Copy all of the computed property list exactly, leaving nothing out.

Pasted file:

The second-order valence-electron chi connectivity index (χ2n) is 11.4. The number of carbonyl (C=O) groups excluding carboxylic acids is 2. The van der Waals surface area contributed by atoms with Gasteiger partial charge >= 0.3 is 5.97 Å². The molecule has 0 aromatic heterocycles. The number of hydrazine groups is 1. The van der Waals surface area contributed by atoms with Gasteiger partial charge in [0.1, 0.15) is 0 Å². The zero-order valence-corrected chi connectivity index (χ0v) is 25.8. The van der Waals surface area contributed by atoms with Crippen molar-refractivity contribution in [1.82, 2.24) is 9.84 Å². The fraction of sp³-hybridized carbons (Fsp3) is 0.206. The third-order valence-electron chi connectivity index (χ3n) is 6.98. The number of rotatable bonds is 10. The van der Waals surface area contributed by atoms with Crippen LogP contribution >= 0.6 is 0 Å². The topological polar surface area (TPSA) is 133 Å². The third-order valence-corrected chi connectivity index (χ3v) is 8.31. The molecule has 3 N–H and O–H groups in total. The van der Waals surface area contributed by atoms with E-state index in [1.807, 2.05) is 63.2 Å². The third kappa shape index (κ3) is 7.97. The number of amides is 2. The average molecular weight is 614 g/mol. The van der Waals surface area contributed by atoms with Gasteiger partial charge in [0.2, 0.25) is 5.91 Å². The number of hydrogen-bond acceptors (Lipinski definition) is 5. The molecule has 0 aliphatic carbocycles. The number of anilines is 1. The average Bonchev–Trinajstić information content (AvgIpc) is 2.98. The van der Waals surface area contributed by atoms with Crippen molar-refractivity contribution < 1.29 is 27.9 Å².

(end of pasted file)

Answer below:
The second-order valence-electron chi connectivity index (χ2n) is 11.4. The number of carbonyl (C=O) groups excluding carboxylic acids is 2. The van der Waals surface area contributed by atoms with Gasteiger partial charge >= 0.3 is 5.97 Å². The molecule has 0 aromatic heterocycles. The number of hydrazine groups is 1. The van der Waals surface area contributed by atoms with Gasteiger partial charge in [0.1, 0.15) is 0 Å². The zero-order valence-corrected chi connectivity index (χ0v) is 25.8. The van der Waals surface area contributed by atoms with Crippen molar-refractivity contribution in [1.82, 2.24) is 9.84 Å². The fraction of sp³-hybridized carbons (Fsp3) is 0.206. The third-order valence-electron chi connectivity index (χ3n) is 6.98. The number of rotatable bonds is 10. The van der Waals surface area contributed by atoms with Crippen LogP contribution >= 0.6 is 0 Å². The topological polar surface area (TPSA) is 133 Å². The third-order valence-corrected chi connectivity index (χ3v) is 8.31. The molecule has 3 N–H and O–H groups in total. The van der Waals surface area contributed by atoms with E-state index in [1.807, 2.05) is 63.2 Å². The third kappa shape index (κ3) is 7.97. The number of amides is 2. The average molecular weight is 614 g/mol. The van der Waals surface area contributed by atoms with Gasteiger partial charge in [0.2, 0.25) is 5.91 Å². The number of hydrogen-bond acceptors (Lipinski definition) is 5. The molecule has 0 aliphatic carbocycles. The number of anilines is 1. The average Bonchev–Trinajstić information content (AvgIpc) is 2.98. The van der Waals surface area contributed by atoms with Crippen molar-refractivity contribution < 1.29 is 27.9 Å².